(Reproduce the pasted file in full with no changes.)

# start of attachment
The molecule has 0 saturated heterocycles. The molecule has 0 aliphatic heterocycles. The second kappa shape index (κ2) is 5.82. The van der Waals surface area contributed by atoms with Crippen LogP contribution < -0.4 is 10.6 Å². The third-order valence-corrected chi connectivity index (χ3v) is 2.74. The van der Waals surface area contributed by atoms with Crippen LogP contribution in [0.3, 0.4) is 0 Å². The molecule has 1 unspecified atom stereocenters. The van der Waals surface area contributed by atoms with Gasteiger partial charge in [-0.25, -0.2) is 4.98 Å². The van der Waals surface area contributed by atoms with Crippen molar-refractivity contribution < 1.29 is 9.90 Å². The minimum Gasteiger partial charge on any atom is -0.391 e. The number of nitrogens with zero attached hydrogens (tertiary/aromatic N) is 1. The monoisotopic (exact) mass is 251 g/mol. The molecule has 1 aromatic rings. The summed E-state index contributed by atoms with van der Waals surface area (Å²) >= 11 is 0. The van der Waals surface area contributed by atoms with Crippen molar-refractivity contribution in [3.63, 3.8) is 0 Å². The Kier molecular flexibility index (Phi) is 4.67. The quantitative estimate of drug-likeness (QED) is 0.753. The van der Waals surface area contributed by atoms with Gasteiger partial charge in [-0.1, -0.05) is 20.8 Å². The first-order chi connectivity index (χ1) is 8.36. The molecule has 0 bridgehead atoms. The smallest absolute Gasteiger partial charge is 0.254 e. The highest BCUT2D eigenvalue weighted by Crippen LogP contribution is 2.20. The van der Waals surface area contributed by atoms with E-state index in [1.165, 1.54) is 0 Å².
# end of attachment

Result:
The molecule has 0 saturated heterocycles. The molecule has 0 aliphatic heterocycles. The second kappa shape index (κ2) is 5.82. The van der Waals surface area contributed by atoms with Crippen LogP contribution < -0.4 is 10.6 Å². The third-order valence-corrected chi connectivity index (χ3v) is 2.74. The van der Waals surface area contributed by atoms with Crippen LogP contribution in [0.3, 0.4) is 0 Å². The molecule has 1 unspecified atom stereocenters. The van der Waals surface area contributed by atoms with Gasteiger partial charge in [-0.25, -0.2) is 4.98 Å². The van der Waals surface area contributed by atoms with Crippen molar-refractivity contribution < 1.29 is 9.90 Å². The minimum Gasteiger partial charge on any atom is -0.391 e. The number of nitrogens with zero attached hydrogens (tertiary/aromatic N) is 1. The monoisotopic (exact) mass is 251 g/mol. The molecule has 1 aromatic rings. The summed E-state index contributed by atoms with van der Waals surface area (Å²) >= 11 is 0. The van der Waals surface area contributed by atoms with Crippen molar-refractivity contribution in [3.63, 3.8) is 0 Å². The Kier molecular flexibility index (Phi) is 4.67. The quantitative estimate of drug-likeness (QED) is 0.753. The van der Waals surface area contributed by atoms with Gasteiger partial charge in [-0.1, -0.05) is 20.8 Å². The first-order chi connectivity index (χ1) is 8.36. The molecule has 0 bridgehead atoms. The smallest absolute Gasteiger partial charge is 0.254 e. The highest BCUT2D eigenvalue weighted by Crippen LogP contribution is 2.20. The van der Waals surface area contributed by atoms with E-state index in [1.165, 1.54) is 0 Å².